[RFC7230], of the authorization server. The UA can discover metadata [RFC7230], of the authorization server. The UAC can discover
about the AS using a mechanism like the one defined in [RFC8414]. metadata about the AS using a mechanism like the one defined in
[RFC8414].
The realm and auth-param parameters are defined in [RFC3261]. The realm and auth-param parameters are defined in [RFC3261].
As per [RFC3261], the realm string alone defines the protection Per [RFC3261], the realm string alone defines the protection domain.
domain. [RFC3261] states that the realm string must be globally [RFC3261] states that the realm string must be globally unique and
unique and recommends that the realm string contains a hostname or recommends that the realm string contain a hostname or domain name.
domain name. It also states that the realm string should be human- It also states that the realm string should be a human-readable
readable identifier that can be rendered to the user. identifier that can be rendered to the user.
The scope and error parameters are defined in [RFC6749]. The scope and error parameters are defined in [RFC6749].
The scope parameter could be used by the registrar/proxy to indicate The scope parameter could be used by the registrar/proxy to indicate
to the UAC the minimum scope that must be associated with the access to the UAC the minimum scope that must be associated with the access
token to be able to get service. As defined in [RFC6749], the value token to be able to get service. As defined in [RFC6749], the value
of the scope parameter is expressed as a list of space-delimited, of the scope parameter is expressed as a list of space-delimited,
case-sensitive strings. The strings are defined by the authorization case-sensitive strings. The strings are defined by the authorization
server. The values of the scope parameter is out of scope of this server. The values of the scope parameter are out of scope of this
document. The UAC will use the scope provided by the registrar to document. The UAC will use the scope provided by the registrar to
contact the AS and obtain a proper token with the requested scope. contact the AS and obtain a proper token with the requested scope.
The error parameter could be used by the registrar/proxy to indicate The error parameter could be used by the registrar/proxy to indicate
to the UAC the reason for the error, with possible values of to the UAC the reason for the error, with possible values of
"invalid_token" or "invalid_scope". "invalid_token" or "invalid_scope".
5. Example Flows 5. Security Considerations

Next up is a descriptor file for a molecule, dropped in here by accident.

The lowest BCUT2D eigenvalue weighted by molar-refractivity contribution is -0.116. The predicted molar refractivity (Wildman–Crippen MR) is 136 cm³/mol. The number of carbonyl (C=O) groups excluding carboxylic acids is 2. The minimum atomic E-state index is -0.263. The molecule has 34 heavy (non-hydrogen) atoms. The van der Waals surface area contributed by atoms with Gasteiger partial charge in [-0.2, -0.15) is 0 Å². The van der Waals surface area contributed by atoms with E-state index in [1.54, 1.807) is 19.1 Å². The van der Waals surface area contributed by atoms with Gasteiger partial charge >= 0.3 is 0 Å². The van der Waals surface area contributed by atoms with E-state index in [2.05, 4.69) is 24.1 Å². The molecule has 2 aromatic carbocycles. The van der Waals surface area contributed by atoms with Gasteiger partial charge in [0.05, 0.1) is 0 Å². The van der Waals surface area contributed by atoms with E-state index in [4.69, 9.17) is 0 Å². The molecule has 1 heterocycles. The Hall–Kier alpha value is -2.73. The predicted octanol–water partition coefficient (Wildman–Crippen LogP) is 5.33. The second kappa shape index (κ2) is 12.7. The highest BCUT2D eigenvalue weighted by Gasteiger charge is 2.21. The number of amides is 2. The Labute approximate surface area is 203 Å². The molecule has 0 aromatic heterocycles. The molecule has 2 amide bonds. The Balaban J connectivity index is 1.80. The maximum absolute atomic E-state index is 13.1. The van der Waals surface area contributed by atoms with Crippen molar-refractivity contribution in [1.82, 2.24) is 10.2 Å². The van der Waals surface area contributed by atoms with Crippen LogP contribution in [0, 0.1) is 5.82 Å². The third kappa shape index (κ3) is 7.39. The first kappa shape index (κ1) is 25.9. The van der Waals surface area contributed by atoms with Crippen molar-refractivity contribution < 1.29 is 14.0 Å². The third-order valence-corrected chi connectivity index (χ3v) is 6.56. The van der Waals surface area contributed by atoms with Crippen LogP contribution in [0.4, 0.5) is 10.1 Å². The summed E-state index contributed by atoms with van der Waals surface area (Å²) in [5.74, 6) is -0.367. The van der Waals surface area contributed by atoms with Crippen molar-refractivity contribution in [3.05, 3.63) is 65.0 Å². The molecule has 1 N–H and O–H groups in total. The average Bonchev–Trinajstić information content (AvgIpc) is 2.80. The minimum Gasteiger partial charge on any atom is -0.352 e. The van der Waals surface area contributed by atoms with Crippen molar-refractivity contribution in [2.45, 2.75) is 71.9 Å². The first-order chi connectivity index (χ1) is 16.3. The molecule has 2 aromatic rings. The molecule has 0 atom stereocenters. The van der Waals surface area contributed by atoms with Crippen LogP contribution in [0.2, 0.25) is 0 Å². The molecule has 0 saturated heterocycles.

5.1. Registration
The figure below shows an example of a SIP registration, where the UA
is informed about the Authorization Server (AS) from where to obtain
an access token by the registratar in a 401 response to the REGISTER
request.
UA Registrar AS
---------------------------------------------------------------------
| | |
| [1] REGISTER | |
|------------------------------>| |
| | |
| [2] 401 Unauthorized | |
| WWW-Authenticate: Bearer "authz_server"="<authz_server>" |
|<------------------------------| |
| | |
| [3] The UA interacts with the AS and obtains tokens, using |
| some out of scope mechanism. |
|<=============================================================>|
| | |
| [4] REGISTER | |
| Authorization: Bearer <access_token> |
|------------------------------>| |
| | [5] HTTP POST /introspect |
| | {access_token} |
| |------------------------------>|
| | |
| | [6] 200 OK {metadata} |
| |<------------------------------|
| | |
| [7] 200 OK | |
|<------------------------------| |
| | |
Figure 2: Example Registration Flow
In step [1], the UA starts the registration process by sending a SIP
REGISTER request to the registrar without any credentials.
In step [2], the registrar challenges the UA, by sending a SIP 401
(Unauthorized) response to the REGISTER request. In the response the
registrar includes information about the AS to contact in order to
obtain a token.
In step [3], the UA interacts with the AS, potentially using the
OAuth Native App mechanism defined in [RFC8252], authenticates the
user and obtains the tokens needed to access the SIP service.
In step [4], the UA retries the registration process by sending a new
SIP REGISTER request that includes the access token that the UA
obtrained previously.
The registrar validates the access token. If the access token is a
reference token, the registrar MAY perform an introspection, as in
steps [5] and [6], in order to obtain more information about the
access token and its scope, as per [RFC7662]. Otherwise, after the
registrar validates the token to make sure it was signed by a trusted
entity, it inspects its claims and act upon it.